Who says child art has to be boring? Spruce up your autumn décor and dive into a bit of fabulously fun process art with this Water Color Leaf Collage. The use of multiple mediums and a variety of techniques will keep any young artist interested. Plus, your family will get to enjoy a work of art that feels both substantial and worthy of a spot on the mantle to celebrate the change of seasons.
Whether you work on this project all at once or spread it out over several days, follow these steps to create a wonderful and memorable art experience.
Water Color Fall Leaf Collage Material List:
- Solid piece of wood cut to 6” X 12” (pine or redwood works best)
- Sandpaper block
- Piece of Canvas Fabric 12” X12” (I love to use drop cloths from Home Depot that we cut down to size.)
- Washable white Tempera Paint
- Sponge Brush
- 1 Pipet or eye dropper
- Spray Bottle
- Crayons (you can select colors red, yellow, and orange to continue to work in warm tones, or choose cooler tones like blues, purples, and greens to work on contrast).
- Red, Yellow, and Orange Liquid Water Colors
- Elmer’s white School Glue
- Paint pallet or container to put your paint in
- Gold or metallic washable paint
- A piece of aluminum foil
- Sawtooth Picture Hanger and hammer (optional)
Step 1: First, Have your child sand the edges of their wood block using the sandpaper foam block. Sand until the edges and corners are smooth (an adult should check the edges and sand any of the remaining right parts before starting the next step).
Step 2: Blow away or push aside the dust from sanding, and using the foam brush and white tempera paint cover the wood block with the white paint. This will provide a clean and bright background.
Step 3: Set aside the now painted wood block to dry. While the wood dries pull out the piece of canvas fabric, eye dropper/pipet, and liquid water colors and painters pallet.
Step 4: Lay out your cut piece of canvas material flat on your work surface and using the spray bottle spray the canvas material until it is wet, but not soaking. This will help the paints spread.
Step 5: Using the crayons draw or scribble all over the wet fabric. This will create an intriguing layer to your leaves.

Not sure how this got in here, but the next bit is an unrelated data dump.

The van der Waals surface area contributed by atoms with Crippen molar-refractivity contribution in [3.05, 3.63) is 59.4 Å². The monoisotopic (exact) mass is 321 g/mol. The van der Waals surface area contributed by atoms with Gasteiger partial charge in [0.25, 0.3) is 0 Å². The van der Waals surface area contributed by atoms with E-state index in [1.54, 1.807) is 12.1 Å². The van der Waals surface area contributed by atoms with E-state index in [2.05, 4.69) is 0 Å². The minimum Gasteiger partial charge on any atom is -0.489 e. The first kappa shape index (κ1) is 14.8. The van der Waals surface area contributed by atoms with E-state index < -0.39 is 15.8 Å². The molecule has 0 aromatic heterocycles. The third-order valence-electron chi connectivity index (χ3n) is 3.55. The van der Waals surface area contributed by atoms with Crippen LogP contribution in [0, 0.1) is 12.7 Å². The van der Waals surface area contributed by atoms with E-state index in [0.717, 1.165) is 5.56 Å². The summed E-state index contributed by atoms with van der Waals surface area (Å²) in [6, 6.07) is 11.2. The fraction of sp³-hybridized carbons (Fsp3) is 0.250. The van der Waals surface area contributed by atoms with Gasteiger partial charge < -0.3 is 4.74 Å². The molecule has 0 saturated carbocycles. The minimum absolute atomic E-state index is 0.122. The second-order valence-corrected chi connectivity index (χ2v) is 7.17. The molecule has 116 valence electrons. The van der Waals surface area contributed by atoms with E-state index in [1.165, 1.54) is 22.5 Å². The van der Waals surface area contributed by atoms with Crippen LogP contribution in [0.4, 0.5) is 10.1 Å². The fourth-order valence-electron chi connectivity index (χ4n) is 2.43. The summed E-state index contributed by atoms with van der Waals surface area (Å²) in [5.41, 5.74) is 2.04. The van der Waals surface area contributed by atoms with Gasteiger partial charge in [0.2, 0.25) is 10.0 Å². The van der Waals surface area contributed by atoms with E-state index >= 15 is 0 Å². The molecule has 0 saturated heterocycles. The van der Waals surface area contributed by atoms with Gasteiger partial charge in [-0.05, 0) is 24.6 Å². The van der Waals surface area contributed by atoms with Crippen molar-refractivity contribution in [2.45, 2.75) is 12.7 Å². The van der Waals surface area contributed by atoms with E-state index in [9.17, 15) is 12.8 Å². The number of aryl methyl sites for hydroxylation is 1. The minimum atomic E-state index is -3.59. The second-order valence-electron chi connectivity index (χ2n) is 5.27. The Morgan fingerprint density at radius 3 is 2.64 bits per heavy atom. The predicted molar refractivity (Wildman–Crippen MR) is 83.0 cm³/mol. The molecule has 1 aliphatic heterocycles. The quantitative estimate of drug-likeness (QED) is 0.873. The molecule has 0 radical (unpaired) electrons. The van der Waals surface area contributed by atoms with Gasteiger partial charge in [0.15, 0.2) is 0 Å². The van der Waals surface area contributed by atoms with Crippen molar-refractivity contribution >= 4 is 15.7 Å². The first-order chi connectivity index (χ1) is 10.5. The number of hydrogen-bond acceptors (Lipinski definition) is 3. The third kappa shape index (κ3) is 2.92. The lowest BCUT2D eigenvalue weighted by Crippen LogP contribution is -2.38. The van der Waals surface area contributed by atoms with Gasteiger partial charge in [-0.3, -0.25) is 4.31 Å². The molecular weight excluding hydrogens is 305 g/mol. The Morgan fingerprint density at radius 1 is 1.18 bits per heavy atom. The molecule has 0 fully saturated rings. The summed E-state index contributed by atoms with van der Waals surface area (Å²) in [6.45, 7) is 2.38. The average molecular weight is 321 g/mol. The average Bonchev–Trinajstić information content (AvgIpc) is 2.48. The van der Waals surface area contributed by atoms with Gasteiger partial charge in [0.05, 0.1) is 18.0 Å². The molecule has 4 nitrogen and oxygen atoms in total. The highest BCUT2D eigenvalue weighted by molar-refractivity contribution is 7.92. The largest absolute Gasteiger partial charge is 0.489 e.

Step 6: Fill your painter’s pallet with each color of the liquid water color (full concentration). No need to water down the colors, as you will want the full saturation.
Step 7: Using the eye droppers drip-drop the liquid water colors onto the canvas until the canvas fabric is completely, or mostly, dyed (Use the spray bottle to keep the canvas wet so the colors continue to easily spread). Once painted with the water colors, lay the canvas out to dry.
Step 8: Once your canvas is dry, use scissors to cut out leaf shapes from your dyed canvas. Cut the leaf shapes so they are 3-5 inches long and about 2 inches wide. You can use real leaves as stencils, or draw on leaf shapes by hand.
Step 9: While you cut out your leaves your young artist can “gold leaf” the wood block. Crumple up a piece of aluminum foil into a loose ball. Use the aluminum foil ball to dip into a bit of gold washable tempera paint. Press the dipped aluminum foil ball gently all over the wood block to add a bit of faux gold leafing. Allow to dry for a few minutes.
Step 10: Using the white glue, glue on the cut-out water colored leaves onto your now gold-leafed wood block.
Step 11: Using the same aluminum foil ball, add a little more gold leafing on top of your leafs you have just glued onto your wood block.
Step 12: Cut bits of yellow, orange, and red yarn into small pieces. Use the glue to collage your yarn pieces on top of your water colored leaves. Let dry completely.
Optional Step 13: You can easily add a way to hang your artwork by adding a sawtooth hanger. First, choose whether you want to hang your piece vertically or horizontally. Turn your artwork over so you can work on the back. Use a ruler to find the center of the back of your artwork. Use a hammer to gently tap the sawtooth hanger into place. Hang your artwork and enjoy!
As part of our art classes we always love to tie in songs and books to our art projects. One of our favorite themes to focus on is the change of seasons. Below is a list of a few of our favorite fall books to read before or after you create your leaf project:
The Busy Little Squirrel, Nancy Tafuri
Mouse’s First Fall, Lauren Thompson
Red Leaf, Yellow Leaf, Lois Ehlert
Leaf Jumpers, Carole Gerber and Leslie Evans
Julia holds a degree in Theatre Arts and English Education. She believes every art activity is even better when the art supplies are serenaded and the projects are taught through story. Julia earned her Girl Scout Gold Award and gives credit to the Girl Scouts of the USA for encouraging her creative interests at a young age. It was her experience of working as a Camp Director and a professional camp educator Julia hopes to inspire creative curiosity in educators and families. Providing wonderful opportunities to create for even the youngest of artists. Julia resides in the SF Bay Area with her husband and two wildly creative kids. You can follow Julia on her blog, CutOutsKids, on Instagram and check out her art classes.